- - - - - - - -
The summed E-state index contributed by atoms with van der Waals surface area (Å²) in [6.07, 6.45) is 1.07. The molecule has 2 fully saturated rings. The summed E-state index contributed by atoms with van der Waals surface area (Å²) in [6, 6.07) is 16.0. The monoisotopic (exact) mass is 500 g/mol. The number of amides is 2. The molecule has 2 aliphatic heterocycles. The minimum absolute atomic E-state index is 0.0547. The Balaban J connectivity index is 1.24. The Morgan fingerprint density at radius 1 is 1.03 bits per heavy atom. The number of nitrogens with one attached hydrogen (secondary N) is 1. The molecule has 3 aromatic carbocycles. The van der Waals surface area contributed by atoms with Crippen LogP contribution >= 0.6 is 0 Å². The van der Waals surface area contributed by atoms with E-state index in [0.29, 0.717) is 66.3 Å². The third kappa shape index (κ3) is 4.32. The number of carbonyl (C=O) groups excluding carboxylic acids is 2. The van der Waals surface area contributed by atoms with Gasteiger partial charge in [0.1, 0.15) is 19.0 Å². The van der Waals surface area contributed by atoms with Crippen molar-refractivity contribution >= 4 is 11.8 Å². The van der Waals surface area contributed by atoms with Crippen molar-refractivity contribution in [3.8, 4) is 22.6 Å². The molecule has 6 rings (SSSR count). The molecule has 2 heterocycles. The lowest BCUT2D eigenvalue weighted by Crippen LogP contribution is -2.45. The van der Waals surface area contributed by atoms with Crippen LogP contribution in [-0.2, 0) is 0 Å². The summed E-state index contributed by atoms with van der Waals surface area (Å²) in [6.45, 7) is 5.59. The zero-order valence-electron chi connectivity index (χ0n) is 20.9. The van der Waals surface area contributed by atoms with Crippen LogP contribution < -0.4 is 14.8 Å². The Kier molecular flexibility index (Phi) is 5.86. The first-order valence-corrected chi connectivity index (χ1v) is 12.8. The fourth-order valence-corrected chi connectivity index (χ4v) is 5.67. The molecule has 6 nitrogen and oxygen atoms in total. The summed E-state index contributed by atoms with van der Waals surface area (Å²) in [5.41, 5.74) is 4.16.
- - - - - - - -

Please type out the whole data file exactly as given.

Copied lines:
The summed E-state index contributed by atoms with van der Waals surface area (Å²) in [6.07, 6.45) is 1.07. The molecule has 2 fully saturated rings. The summed E-state index contributed by atoms with van der Waals surface area (Å²) in [6, 6.07) is 16.0. The monoisotopic (exact) mass is 500 g/mol. The number of amides is 2. The molecule has 2 aliphatic heterocycles. The minimum absolute atomic E-state index is 0.0547. The Balaban J connectivity index is 1.24. The Morgan fingerprint density at radius 1 is 1.03 bits per heavy atom. The number of nitrogens with one attached hydrogen (secondary N) is 1. The molecule has 3 aromatic carbocycles. The van der Waals surface area contributed by atoms with Crippen LogP contribution >= 0.6 is 0 Å². The van der Waals surface area contributed by atoms with E-state index in [0.29, 0.717) is 66.3 Å². The third kappa shape index (κ3) is 4.32. The number of carbonyl (C=O) groups excluding carboxylic acids is 2. The van der Waals surface area contributed by atoms with Gasteiger partial charge in [0.1, 0.15) is 19.0 Å². The van der Waals surface area contributed by atoms with Crippen molar-refractivity contribution >= 4 is 11.8 Å². The van der Waals surface area contributed by atoms with Crippen molar-refractivity contribution in [3.8, 4) is 22.6 Å². The molecule has 6 rings (SSSR count). The molecule has 2 heterocycles. The lowest BCUT2D eigenvalue weighted by Crippen LogP contribution is -2.45. The van der Waals surface area contributed by atoms with Crippen LogP contribution in [-0.2, 0) is 0 Å². The summed E-state index contributed by atoms with van der Waals surface area (Å²) in [6.45, 7) is 5.59. The zero-order valence-electron chi connectivity index (χ0n) is 20.9. The van der Waals surface area contributed by atoms with Crippen LogP contribution < -0.4 is 14.8 Å². The Kier molecular flexibility index (Phi) is 5.86. The first-order valence-corrected chi connectivity index (χ1v) is 12.8. The fourth-order valence-corrected chi connectivity index (χ4v) is 5.67. The molecule has 6 nitrogen and oxygen atoms in total. The summed E-state index contributed by atoms with van der Waals surface area (Å²) in [5.41, 5.74) is 4.16.